Quick links from the past week in mind and brain news:
The Waves of Mu art project is reviewed by The Neurocritic. Looks as beautiful as it sounds.
BBC News says internet use ‘good for the brain’? The scientific article has not yet appeared and the guy has a book out on, er, how good the internet is for your brain. I remain suspicious until I see the hard data.
Fantastic Neurophilosophy piece discusses a new study where a man with a surgically re-attached hand shows brain re-organisation to its pre-amputation state.
The New York Times has another one of its great features on the personal experience of mental illness – this with stories of men and women with eating disorders.
Another fascinating study on the effect of death salience (reminding people of their mortality) finds it can influence environmental concerns – in either direction, according to the BPS Research Digest.
M’Lady, PsyBlog has a short but sweet piece on a study that has found romantic thoughts increase male chivalry.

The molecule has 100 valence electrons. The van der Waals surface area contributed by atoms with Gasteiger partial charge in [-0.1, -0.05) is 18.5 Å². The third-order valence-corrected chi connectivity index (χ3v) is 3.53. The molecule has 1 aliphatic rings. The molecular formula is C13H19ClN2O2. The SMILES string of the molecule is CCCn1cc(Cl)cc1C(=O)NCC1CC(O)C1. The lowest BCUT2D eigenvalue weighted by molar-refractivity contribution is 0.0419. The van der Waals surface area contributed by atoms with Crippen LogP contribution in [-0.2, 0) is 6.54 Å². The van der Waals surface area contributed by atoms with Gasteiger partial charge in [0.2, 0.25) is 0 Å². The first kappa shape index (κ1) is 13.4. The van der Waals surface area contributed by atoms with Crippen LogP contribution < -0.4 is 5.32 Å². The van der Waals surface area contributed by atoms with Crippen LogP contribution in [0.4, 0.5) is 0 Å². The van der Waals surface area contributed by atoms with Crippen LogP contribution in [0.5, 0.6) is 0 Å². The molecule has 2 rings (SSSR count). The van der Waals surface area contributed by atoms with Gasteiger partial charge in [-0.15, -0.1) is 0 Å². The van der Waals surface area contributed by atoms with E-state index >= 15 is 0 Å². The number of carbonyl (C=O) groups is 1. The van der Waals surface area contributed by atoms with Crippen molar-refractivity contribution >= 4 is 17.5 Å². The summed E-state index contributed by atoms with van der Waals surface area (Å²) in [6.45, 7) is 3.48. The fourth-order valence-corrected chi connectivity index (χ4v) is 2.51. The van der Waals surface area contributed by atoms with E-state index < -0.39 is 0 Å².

A conversation between BBC News and a robot – who happens to be the winner of the 2008 Loebner Prize for artificial intelligence. You can have a conversation with the same robot yourself.
H+ Magazine launches for the transhumanist in your life. Full of slightly unrealistic but commendable neuroscience speculation.
Robert Burton, neurologist and author of ‘Being Certain’, is interviewed by SciAm Mind Matters.
Neuroanthropology has a video segment on what archaeology can tell us about early behaviour (sometimes called ‘cognitive archaeology’).
A patient left in the coma-like persistent vegetative state after a car crash recovers some function after magnetic brain stimulation, reports BBC News.
My Mind on Books previews an interesting looking tome called ‘Obsession: A History’.
The ever-excellent Cognitive Daily tackles whether love and sexual desire are the same.
2 thoughts on “2008-10-17 Spike activity”
Your site is tremendous — a terrific, consistent source of knowledge. Thank you.
Relevant to the Robert Burton link you provided in SciAm, I recently spent some time chatting with him as well; may be of interest:
Yes, we commented on the bogus nature of the Google = Good for your brain pseudo-science here last week:
Release a study that includes “Google” in it and it’s bound to get media/press attention. Guaranteed.